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The Vault at PfaffsAn Archive of Art and Literature by the Bohemians of Antebellum New York
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           Bob s Americanism   in England.
tive of how the lives of the majority of men drift,
in affairs of the greatest importance.         Not
one of all I have named but has reaped as he
sowed.            Bob Gun and his wife get along
well enough, says Cahill; she is a jolly, stylish-
looking woman, older than himself, has  300
a year from her former husband.        Bob had
the impudence to show her  Dell  s portrait, tel-
ling her a cock-and-bull story about the original s
being a slave-girl he owned and whom he had
left in prison, for safe-keeping in New York!
When he is not at the  American Agency,  if
there s a Punch show in the vicinity, you
can always find him enjoying it.     He went to
the Sydenham Palace with Cahill and bribed
the orchestra with a pint of beer for each mem-
ber of it (amounting to  1), to play the  Star-
Spangled Banner,  both he and Cahill hallo-
ing a good deal on their Americanism!    They
met the disreputable Major Piercy there, who
was drunk and offensively demonstrative to-
wards a decent waitress and who took Cahill
aside and asked him,  What Bellew had done?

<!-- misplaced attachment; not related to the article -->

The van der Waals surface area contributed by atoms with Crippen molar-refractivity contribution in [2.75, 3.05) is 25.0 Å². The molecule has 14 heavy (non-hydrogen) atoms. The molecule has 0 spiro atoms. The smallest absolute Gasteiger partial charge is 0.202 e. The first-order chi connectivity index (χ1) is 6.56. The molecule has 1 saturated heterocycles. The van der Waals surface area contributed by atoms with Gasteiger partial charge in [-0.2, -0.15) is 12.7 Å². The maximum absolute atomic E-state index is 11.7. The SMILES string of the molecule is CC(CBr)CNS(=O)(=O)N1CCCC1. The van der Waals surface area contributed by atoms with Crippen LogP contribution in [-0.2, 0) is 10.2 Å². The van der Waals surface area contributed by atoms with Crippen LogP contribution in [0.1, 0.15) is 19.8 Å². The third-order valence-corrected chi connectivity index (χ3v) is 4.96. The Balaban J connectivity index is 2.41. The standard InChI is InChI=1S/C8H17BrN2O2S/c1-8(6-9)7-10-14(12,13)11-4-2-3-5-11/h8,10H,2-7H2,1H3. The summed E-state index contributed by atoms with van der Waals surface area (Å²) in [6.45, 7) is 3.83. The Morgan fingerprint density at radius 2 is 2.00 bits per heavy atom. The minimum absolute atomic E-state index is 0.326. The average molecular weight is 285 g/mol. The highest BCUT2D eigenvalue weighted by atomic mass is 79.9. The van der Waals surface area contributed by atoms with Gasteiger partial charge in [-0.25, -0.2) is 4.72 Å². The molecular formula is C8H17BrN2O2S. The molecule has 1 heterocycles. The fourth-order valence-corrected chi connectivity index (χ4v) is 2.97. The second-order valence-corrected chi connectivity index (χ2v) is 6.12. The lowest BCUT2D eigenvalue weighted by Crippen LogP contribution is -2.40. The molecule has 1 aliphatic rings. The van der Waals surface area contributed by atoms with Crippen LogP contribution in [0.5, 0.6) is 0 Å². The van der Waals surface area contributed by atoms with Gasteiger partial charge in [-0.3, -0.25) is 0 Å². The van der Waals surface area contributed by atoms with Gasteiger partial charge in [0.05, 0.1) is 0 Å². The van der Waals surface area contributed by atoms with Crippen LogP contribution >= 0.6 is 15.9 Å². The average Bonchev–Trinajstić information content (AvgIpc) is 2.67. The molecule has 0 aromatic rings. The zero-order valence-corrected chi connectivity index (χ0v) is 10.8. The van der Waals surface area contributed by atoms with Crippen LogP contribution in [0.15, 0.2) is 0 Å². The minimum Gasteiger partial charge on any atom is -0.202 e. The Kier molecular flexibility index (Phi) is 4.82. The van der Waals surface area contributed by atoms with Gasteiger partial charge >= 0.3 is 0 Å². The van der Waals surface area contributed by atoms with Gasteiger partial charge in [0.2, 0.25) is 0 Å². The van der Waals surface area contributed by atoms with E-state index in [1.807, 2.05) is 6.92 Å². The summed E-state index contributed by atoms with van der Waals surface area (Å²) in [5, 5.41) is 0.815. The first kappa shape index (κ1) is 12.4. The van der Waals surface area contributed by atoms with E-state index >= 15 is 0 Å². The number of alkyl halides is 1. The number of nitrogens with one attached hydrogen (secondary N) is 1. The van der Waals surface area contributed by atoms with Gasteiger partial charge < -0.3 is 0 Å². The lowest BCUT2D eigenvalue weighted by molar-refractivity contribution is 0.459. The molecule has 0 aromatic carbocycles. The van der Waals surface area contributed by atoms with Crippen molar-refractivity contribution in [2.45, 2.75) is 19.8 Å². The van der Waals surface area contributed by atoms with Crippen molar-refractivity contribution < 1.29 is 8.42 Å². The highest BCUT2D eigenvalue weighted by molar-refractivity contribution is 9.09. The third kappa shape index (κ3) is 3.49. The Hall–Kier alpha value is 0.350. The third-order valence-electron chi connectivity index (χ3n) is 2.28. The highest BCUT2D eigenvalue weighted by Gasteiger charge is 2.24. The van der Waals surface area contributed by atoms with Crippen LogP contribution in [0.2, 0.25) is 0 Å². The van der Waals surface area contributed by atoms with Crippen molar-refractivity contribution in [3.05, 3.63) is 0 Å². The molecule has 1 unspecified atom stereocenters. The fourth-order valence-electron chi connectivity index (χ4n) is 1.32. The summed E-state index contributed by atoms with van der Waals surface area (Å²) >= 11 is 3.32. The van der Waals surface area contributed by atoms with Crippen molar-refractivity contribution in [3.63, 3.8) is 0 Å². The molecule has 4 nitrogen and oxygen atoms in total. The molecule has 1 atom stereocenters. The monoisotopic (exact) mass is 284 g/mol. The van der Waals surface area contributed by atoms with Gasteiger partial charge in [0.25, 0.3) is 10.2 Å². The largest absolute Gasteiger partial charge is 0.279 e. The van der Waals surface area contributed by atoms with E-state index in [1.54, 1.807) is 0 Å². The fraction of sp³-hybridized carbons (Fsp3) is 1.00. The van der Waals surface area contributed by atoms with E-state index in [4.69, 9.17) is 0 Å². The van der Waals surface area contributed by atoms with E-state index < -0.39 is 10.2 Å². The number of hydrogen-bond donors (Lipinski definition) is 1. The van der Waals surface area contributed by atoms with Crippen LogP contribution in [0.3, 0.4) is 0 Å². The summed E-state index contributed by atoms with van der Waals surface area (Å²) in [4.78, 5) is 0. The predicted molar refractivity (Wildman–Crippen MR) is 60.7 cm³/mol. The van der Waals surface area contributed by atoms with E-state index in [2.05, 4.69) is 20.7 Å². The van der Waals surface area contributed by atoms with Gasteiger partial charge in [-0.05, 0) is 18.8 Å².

to necessitate his leaving New York!!! discredit-
ing Cahill s assurance that his brother-in-law
hadn t been obliged to return to England
Page
Title:Thomas Butler Gunn Diaries, Volume Sixteen: page sixty-one
Description:Regarding Bob Gun's life in England.
Date:1861-04-05
Subject:Bourne, Bertha Frances Blake (Gun); Cahill, Frank; Gun, Robert; Gunn, Thomas Butler; Marriage; Music; Piercy; Songs; St. Orme, Adelle
Coverage (City/State):New York, [New York]; England
Scan Date:2010-05-24

 

Volume
Title:Thomas Butler Gunn Diaries, Volume Sixteen
Description:Includes Gunn's descriptions of the scene in New York at the commencement of the Civil War, boarding house living, visits to the Edwards family, Mort Thomson's engagement to Fanny Fern's daughter Grace Eldredge, Frank Cahill's return to New York from London, Frank Bellew's dissatisfaction with living in England, Thomas Nast's engagement to Sally Edwards, the scene in New York during the departure of the 7th New York Regiment for Washington, attending the wedding of Olive Waite and Hamilton Bragg, a visit with Frank Cahill to the camp of the 1st Regiment of New York Volunteers and the 2nd Regiment of New York State Militia on Staten Island, the death of Charles Welden, and his reporting work.
Subject:Boardinghouses; Bohemians; Civil War; Gunn, Thomas Butler; Journalism; Marriage; Military; Publishers and publishing; Women
Coverage (City/State):New York, New York
Note:Thomas Butler Gunn was born February 15, 1826, in Banbury, England, and came to New York in 1849. During the Civil War he worked as a correspondent for the New York Tribune and the New York Evening Post. He returned to England in 1863, and died in Birmingham in April 1903. The collection includes twenty-one volumes of his diaries, including newspaper clippings, letters, photographs, sketches, and various other items inserted by Gunn. Diary entries date from July 7, 1849, to April 7, 1863, and include his experiences with the New York publishing and literary world, his descriptions of boarding houses, his travels throughout the United States, and his experiences traveling with the Federal army as a Civil War correspondent.
Publisher:Missouri History Museum
Rights:Copyright 2010 Missouri History Museum.
Source:Page images, transcriptions, and metadata of the Thomas Butler Gunn diaries have been provided by the Missouri History Museum.